A: The Earth is tiled on its axis at 23.5 degrees and regardless of where you live the difference between the sun’s peak angles in the sky from December to June is 46 degrees. Regions closest to the poles experience seasons when the sun never shines, and six months later, seasons when the sun never goes below the horizon. The optimum elevation angle for your solar system depends on your latitude. In general the optimum tilt angle is equal to you latitude, for this will ensure the maximum amount of sunlight over the course of a year. Even better would be to manually change the elevation of your solar collectors over the course of a year to follow the sun’s elevation in the sky. A typical roof angle is 18 to 32 degrees. As long as the collector angle (known as “tilt”) is at least 18degrees up from horizontal, additional tilt usually has little effect on total year-round performance. An exception would be areas with very sunny winters (as in most areas of Colorado) where a higher angle, facing the collector more directly into the winter sun, can make quite a difference.

Q: Will my system have batteries? What happens during a power cut?

A: With a grid connected solar PV system, the inverter will automatically disconnect itself from the utility grid when there is a power cut. This is to prevent back feeding the grid and putting engineers working to restore power in danger. Both of these systems will automatically hook back up to grid once power is restored. Q. Does PV add to the Resale Value of my home? A. PV “System Resale Value” for your home is about twenty (20) times the annual reduction in operating costs due to energy efficiency measures

Q: How much space will the solar electric system take up on my roof?

A: A good rule of thumb is to allow 6.5 Sq. Mt per every kilowatt of electricity the system produces. A 4 KW solar electric system for a typical home will require around 26 Sq. Mt.

Q: How long will my solar system last?

A: Most solar panels come with a 25 year power output guarantee and are expected to last at least twice that long. The power output guarantee on the solar panels is provided by the manufacturer of the panels and states that at the end of the 25th year, the solar panel will still produce a minimum of 80% of their original power output.

Q: Should I switch to a Smart meter once I get a system?

A: A time of use smart meter benefits customers who can export more than 50 % of what they produce .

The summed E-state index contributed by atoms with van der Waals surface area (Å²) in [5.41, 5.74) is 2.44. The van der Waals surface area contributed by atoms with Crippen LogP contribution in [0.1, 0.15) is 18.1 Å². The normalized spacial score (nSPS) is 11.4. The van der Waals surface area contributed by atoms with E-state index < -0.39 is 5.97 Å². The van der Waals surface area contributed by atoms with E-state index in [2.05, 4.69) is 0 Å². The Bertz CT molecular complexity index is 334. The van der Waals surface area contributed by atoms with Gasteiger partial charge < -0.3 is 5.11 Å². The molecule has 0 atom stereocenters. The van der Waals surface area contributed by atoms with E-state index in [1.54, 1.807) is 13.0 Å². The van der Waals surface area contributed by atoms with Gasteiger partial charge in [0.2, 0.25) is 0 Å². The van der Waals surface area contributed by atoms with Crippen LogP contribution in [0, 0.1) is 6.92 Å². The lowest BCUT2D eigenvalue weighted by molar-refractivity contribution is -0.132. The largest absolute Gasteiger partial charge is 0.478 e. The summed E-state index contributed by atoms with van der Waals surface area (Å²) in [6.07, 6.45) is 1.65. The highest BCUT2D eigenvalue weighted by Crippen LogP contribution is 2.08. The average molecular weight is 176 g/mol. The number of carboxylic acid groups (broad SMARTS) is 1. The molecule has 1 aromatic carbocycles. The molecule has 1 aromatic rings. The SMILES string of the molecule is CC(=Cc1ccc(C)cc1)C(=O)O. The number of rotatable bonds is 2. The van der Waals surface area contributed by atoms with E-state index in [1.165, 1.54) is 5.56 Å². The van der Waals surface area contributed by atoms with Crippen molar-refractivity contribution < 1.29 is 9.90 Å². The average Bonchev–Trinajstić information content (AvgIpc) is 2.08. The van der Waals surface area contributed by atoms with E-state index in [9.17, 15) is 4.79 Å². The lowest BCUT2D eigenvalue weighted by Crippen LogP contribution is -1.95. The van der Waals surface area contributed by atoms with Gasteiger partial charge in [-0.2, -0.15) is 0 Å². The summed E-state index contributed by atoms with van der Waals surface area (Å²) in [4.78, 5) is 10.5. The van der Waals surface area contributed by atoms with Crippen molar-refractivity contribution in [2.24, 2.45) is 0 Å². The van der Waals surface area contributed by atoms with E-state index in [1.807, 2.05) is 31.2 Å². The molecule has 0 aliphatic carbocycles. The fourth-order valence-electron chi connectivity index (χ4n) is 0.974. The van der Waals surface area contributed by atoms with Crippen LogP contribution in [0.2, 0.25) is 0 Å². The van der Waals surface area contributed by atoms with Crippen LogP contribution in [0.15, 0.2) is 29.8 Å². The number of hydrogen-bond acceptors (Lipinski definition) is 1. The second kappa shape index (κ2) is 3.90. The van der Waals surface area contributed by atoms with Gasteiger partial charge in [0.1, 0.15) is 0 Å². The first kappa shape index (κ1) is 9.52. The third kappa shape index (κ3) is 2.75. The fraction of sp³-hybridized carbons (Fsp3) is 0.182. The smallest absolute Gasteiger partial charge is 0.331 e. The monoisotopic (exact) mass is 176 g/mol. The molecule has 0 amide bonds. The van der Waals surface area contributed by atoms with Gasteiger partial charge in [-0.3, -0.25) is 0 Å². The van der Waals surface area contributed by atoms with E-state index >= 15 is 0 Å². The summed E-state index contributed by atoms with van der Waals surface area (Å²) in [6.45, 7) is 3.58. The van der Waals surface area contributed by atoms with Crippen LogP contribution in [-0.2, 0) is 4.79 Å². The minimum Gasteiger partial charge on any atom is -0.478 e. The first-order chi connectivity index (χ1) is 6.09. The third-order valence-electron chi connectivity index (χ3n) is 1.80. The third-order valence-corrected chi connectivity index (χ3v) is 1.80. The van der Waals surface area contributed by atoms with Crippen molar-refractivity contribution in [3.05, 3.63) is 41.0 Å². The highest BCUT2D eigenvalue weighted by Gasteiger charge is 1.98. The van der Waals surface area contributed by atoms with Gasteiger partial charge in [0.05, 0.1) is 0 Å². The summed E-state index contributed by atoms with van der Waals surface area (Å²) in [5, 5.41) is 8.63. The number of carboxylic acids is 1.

Q: When is the best time to install solar?

A: The best time to install solar was last year and will always be last year. Solar electricity is getting more and more expensive as the FIT drop. Fortunately, electricity rates are increasing at a faster rate than the price of solar!

Q: How will the weather affect my solar electric system?

A: Solar electric systems are designed to withstand all weather conditions. Lightning, wind up to 80miles per hour, and extreme temperatures are all things your solar system can handle. However, thesec onditions will temporarily reduce its energy production.

Q: WHAT HAPPENS IF I SELL MY HOUSE?

A: Hopefully potential buyers will be pleased about the electricity savings and, if you paid for the system, the potential feed-in tariff profit will pass on to the new owner unless the benefit of FIT has been assigned to a company or electricity provider.

Q: Can I change my Electricity Supplier?

A: Yes. You’re not tied to any electricity provider, the feed-in tariff is a universal arrangement that Ofgem runs across all providers.

Q: Who pays the Feed-In Tariffs?

A: Electricity suppliers fund the payments.

Q: Will I be eligible to receive the tariff if I move into a home that already has an electricity generating technology?

A: FIT eligibility remains with the installation, even if the ownership of the home or generating technology changes. Therefore the technology must have been eligible before you move in, even if it is not registered yet.

Q: What happens if I move home?

A: Ownership of the technology is linked to the site and, therefore in the case where a building or homeownership changes, the ownership of the technology would also transfer to the new owner.

Q: I rent my property. If my landlord installs an electricity generating technology, who would receive the FITs?

A: It will be up to landlords and tenants of domestic or commercial property to come to an arrangement about the receipt of payments and on-site electricity use benefits.

Q: Will I need a special meter to be able to claim FITs?

A: Generation must be metered and FITs payments are made to generators on the basis of metered generation. Meters will need to be able to measure generation, usage and import. However, as an interim measure, DECC has announced that at the very small scale, the amount of exports for the payment of export tariffs can be deemed (estimated), subject to the following:

  • These arrangements will only apply until the finalising of specifications for smart meters;
  • These arrangements do not apply if export meters exist already, or are provided at the generator's expense

an I still claim the Feed-in Tariff?

A: Yes you will be eligible to receive a generation tariff at the tariff rate that is applicable for the type and capacity of the generating technology. You will also have to sign a declaration stating that all of the electricity generated on site will be used and not wasted.